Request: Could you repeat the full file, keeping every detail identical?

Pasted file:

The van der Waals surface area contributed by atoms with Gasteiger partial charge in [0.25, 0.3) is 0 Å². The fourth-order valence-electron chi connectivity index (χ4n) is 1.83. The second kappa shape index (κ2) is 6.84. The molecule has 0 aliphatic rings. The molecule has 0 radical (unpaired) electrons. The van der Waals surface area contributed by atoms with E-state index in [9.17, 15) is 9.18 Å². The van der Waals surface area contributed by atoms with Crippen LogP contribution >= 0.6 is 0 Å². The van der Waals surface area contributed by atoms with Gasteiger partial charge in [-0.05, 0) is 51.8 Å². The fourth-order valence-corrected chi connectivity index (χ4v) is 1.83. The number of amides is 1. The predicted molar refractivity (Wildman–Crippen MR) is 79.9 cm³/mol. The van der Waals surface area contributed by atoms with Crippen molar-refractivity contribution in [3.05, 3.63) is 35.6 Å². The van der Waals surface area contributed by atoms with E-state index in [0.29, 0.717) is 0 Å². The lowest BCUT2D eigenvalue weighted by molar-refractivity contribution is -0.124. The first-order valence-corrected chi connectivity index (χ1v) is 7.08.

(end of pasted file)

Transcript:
The van der Waals surface area contributed by atoms with Gasteiger partial charge in [0.25, 0.3) is 0 Å². The fourth-order valence-electron chi connectivity index (χ4n) is 1.83. The second kappa shape index (κ2) is 6.84. The molecule has 0 aliphatic rings. The molecule has 0 radical (unpaired) electrons. The van der Waals surface area contributed by atoms with E-state index in [9.17, 15) is 9.18 Å². The van der Waals surface area contributed by atoms with Crippen LogP contribution >= 0.6 is 0 Å². The van der Waals surface area contributed by atoms with Gasteiger partial charge in [-0.05, 0) is 51.8 Å². The fourth-order valence-corrected chi connectivity index (χ4v) is 1.83. The number of amides is 1. The predicted molar refractivity (Wildman–Crippen MR) is 79.9 cm³/mol. The van der Waals surface area contributed by atoms with Crippen molar-refractivity contribution in [3.05, 3.63) is 35.6 Å². The van der Waals surface area contributed by atoms with E-state index in [0.29, 0.717) is 0 Å². The lowest BCUT2D eigenvalue weighted by molar-refractivity contribution is -0.124. The first-order valence-corrected chi connectivity index (χ1v) is 7.08.